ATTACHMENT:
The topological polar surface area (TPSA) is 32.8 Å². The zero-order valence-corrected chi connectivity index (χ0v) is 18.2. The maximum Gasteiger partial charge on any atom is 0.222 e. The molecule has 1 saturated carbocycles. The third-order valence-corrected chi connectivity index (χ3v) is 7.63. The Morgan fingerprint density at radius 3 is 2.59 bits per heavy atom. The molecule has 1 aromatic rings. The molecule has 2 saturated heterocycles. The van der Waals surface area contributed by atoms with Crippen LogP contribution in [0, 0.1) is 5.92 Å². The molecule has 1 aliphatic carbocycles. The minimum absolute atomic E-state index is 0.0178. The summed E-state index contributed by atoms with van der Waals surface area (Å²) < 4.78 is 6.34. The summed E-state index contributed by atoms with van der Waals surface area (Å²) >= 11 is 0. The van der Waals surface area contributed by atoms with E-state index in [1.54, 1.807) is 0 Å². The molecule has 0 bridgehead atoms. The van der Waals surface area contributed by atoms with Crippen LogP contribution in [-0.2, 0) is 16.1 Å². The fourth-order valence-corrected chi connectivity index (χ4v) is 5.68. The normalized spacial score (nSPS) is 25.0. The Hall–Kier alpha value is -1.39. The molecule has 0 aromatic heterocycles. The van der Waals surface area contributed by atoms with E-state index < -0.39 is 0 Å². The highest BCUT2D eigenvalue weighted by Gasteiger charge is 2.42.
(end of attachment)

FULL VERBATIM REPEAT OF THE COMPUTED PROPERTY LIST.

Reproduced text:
The topological polar surface area (TPSA) is 32.8 Å². The zero-order valence-corrected chi connectivity index (χ0v) is 18.2. The maximum Gasteiger partial charge on any atom is 0.222 e. The molecule has 1 saturated carbocycles. The third-order valence-corrected chi connectivity index (χ3v) is 7.63. The Morgan fingerprint density at radius 3 is 2.59 bits per heavy atom. The molecule has 1 aromatic rings. The molecule has 2 saturated heterocycles. The van der Waals surface area contributed by atoms with Crippen LogP contribution in [0, 0.1) is 5.92 Å². The molecule has 1 aliphatic carbocycles. The minimum absolute atomic E-state index is 0.0178. The summed E-state index contributed by atoms with van der Waals surface area (Å²) < 4.78 is 6.34. The summed E-state index contributed by atoms with van der Waals surface area (Å²) >= 11 is 0. The van der Waals surface area contributed by atoms with E-state index in [1.54, 1.807) is 0 Å². The molecule has 0 bridgehead atoms. The van der Waals surface area contributed by atoms with Crippen LogP contribution in [-0.2, 0) is 16.1 Å². The fourth-order valence-corrected chi connectivity index (χ4v) is 5.68. The normalized spacial score (nSPS) is 25.0. The Hall–Kier alpha value is -1.39. The molecule has 0 aromatic heterocycles. The van der Waals surface area contributed by atoms with E-state index < -0.39 is 0 Å². The highest BCUT2D eigenvalue weighted by Gasteiger charge is 2.42.